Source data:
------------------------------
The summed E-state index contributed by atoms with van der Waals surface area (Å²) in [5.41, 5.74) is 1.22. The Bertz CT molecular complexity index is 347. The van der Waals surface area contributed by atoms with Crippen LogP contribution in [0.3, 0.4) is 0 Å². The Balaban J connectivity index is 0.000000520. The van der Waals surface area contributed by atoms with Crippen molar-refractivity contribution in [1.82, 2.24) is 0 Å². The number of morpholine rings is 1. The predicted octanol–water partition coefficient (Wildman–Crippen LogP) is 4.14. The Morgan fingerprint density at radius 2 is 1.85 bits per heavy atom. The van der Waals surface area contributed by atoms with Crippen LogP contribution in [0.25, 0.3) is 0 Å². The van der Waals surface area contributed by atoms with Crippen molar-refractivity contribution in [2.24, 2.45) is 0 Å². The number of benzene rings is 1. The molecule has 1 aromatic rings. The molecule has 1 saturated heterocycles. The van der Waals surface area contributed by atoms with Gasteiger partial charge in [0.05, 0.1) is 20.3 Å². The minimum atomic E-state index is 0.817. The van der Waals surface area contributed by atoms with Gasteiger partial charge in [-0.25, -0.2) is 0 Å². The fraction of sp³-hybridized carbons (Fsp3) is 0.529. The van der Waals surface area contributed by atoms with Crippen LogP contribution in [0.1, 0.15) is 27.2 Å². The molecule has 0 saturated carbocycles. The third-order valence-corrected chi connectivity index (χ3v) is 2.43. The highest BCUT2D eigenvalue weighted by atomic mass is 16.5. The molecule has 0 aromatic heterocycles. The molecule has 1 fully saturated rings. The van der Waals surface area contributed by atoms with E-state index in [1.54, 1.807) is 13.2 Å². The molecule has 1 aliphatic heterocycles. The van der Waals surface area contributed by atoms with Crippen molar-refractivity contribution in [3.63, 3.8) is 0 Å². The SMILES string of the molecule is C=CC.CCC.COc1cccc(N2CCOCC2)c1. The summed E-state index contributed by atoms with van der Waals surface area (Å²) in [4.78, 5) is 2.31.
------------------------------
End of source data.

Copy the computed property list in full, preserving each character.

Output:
The summed E-state index contributed by atoms with van der Waals surface area (Å²) in [5.41, 5.74) is 1.22. The Bertz CT molecular complexity index is 347. The van der Waals surface area contributed by atoms with Crippen LogP contribution in [0.3, 0.4) is 0 Å². The Balaban J connectivity index is 0.000000520. The van der Waals surface area contributed by atoms with Crippen molar-refractivity contribution in [1.82, 2.24) is 0 Å². The number of morpholine rings is 1. The predicted octanol–water partition coefficient (Wildman–Crippen LogP) is 4.14. The Morgan fingerprint density at radius 2 is 1.85 bits per heavy atom. The van der Waals surface area contributed by atoms with Crippen LogP contribution in [0.25, 0.3) is 0 Å². The van der Waals surface area contributed by atoms with Crippen molar-refractivity contribution in [2.24, 2.45) is 0 Å². The number of benzene rings is 1. The molecule has 1 aromatic rings. The molecule has 1 saturated heterocycles. The van der Waals surface area contributed by atoms with Gasteiger partial charge in [0.05, 0.1) is 20.3 Å². The minimum atomic E-state index is 0.817. The van der Waals surface area contributed by atoms with Gasteiger partial charge in [-0.25, -0.2) is 0 Å². The fraction of sp³-hybridized carbons (Fsp3) is 0.529. The van der Waals surface area contributed by atoms with Crippen LogP contribution in [0.1, 0.15) is 27.2 Å². The molecule has 0 saturated carbocycles. The third-order valence-corrected chi connectivity index (χ3v) is 2.43. The highest BCUT2D eigenvalue weighted by atomic mass is 16.5. The molecule has 0 aromatic heterocycles. The molecule has 1 fully saturated rings. The van der Waals surface area contributed by atoms with E-state index in [1.54, 1.807) is 13.2 Å². The molecule has 1 aliphatic heterocycles. The van der Waals surface area contributed by atoms with Crippen molar-refractivity contribution in [3.63, 3.8) is 0 Å². The SMILES string of the molecule is C=CC.CCC.COc1cccc(N2CCOCC2)c1. The summed E-state index contributed by atoms with van der Waals surface area (Å²) in [4.78, 5) is 2.31.